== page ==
What is TFDV and how does it help with some of the pertinent challenges of MLOps?
TFX is the open-source version of the data science and initial phases of the MLOps solution developed by Google. It stands for Tensorflow Extended. The main idea behind TFX is ‘standardization’. There are multiple ways to develop a data science solution. But, that leads to issues such as reproducibility, production-friendly, and no way to monitor models post-production deployment.
TFX takes each step of the ML model life cycle and develops components to standardize the code development process. In practice, the ML Model lifecycle has a lot of stages before we begin training the model such as Data ingestion, validation, and transformation commonly bundled in the CRISP-ML stages known as Data Understanding and Data Preparation. TFX emphasizes the importance of validating datasets and asserting the schema, calculating the statistics and distribution of the features, etc. This is done using something called TensorFlow data validation a.k.a TFDV which is both a component of TFX. But, could also be used as a standalone library. Not only does this feature give us the ability to know about the distribution and schema of our data. But, also gives us the ability to compare two datasets that can be used to determine if our train/eval splits are having similar characteristics, etc.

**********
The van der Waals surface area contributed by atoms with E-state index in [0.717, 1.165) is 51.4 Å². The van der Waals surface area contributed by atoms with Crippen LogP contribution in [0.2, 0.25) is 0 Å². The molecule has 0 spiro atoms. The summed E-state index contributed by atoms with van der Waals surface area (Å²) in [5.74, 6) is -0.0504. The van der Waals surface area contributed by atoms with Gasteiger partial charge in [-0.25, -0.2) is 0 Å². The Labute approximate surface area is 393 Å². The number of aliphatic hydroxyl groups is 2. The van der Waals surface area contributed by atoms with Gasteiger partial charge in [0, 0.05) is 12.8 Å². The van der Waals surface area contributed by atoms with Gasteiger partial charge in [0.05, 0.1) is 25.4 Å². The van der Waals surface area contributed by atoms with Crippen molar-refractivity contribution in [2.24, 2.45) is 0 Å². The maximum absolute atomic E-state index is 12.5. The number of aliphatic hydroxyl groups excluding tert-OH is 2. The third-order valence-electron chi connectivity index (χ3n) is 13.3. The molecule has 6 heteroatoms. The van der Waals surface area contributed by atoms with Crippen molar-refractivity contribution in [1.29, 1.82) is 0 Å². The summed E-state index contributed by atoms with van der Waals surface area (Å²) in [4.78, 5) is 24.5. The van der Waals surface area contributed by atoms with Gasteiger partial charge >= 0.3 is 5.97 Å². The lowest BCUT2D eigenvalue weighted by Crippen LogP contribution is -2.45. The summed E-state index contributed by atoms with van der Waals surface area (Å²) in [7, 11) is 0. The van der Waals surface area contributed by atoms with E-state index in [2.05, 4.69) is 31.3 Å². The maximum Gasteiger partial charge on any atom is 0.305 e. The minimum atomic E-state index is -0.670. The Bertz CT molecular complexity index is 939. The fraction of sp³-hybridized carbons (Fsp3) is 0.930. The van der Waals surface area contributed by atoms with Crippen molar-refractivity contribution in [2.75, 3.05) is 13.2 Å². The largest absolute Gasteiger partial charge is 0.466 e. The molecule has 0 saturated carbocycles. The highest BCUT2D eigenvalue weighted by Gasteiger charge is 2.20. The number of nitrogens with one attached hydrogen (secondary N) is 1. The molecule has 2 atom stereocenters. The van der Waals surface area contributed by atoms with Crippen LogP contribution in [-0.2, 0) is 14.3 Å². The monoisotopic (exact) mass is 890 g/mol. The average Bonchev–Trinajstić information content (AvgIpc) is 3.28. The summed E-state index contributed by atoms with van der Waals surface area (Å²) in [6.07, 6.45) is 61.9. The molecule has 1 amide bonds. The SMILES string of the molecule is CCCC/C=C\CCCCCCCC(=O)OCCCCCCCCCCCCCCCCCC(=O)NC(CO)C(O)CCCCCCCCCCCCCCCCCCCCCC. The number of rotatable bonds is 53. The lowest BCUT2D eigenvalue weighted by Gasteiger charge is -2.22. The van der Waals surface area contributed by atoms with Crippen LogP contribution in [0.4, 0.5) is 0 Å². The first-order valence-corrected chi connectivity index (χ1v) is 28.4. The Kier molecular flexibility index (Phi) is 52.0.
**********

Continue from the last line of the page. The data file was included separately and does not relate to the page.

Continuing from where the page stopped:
By way of extension, this feature also allows us to compare the training data and the inference data and look for something called ‘data drift’. Data Drift is a condition where the inference data on which predictions are expected do not follow the same distribution as the training data.
Define train/serve skew and some potential ways to avoid them
Most often than not, data is not passed to the modeling phase in its raw format. It needs to be preprocessed and hence undergoes several transformations. Moreover, a lot of machine learning algorithms accept only numerical inputs and aren’t equipped to deal with missing values and outliers. In other cases, they need to be completely transformed into something else like removing/filling missing values, handling outliers, scaling numerical values, encoding categorical features, etc.
The challenge is that all the processing steps need to be repeated when trying to derive inferences because the model expects the data on which predictions need to be issued to be in the same format as the training data.
If the prediction data differs significantly from the training data then it can be argued that there is a train/serve skew.
There are multiple ways to avoid train serve skew like:
- Maintain separate module files for data preprocessing (a separate class or module.py file)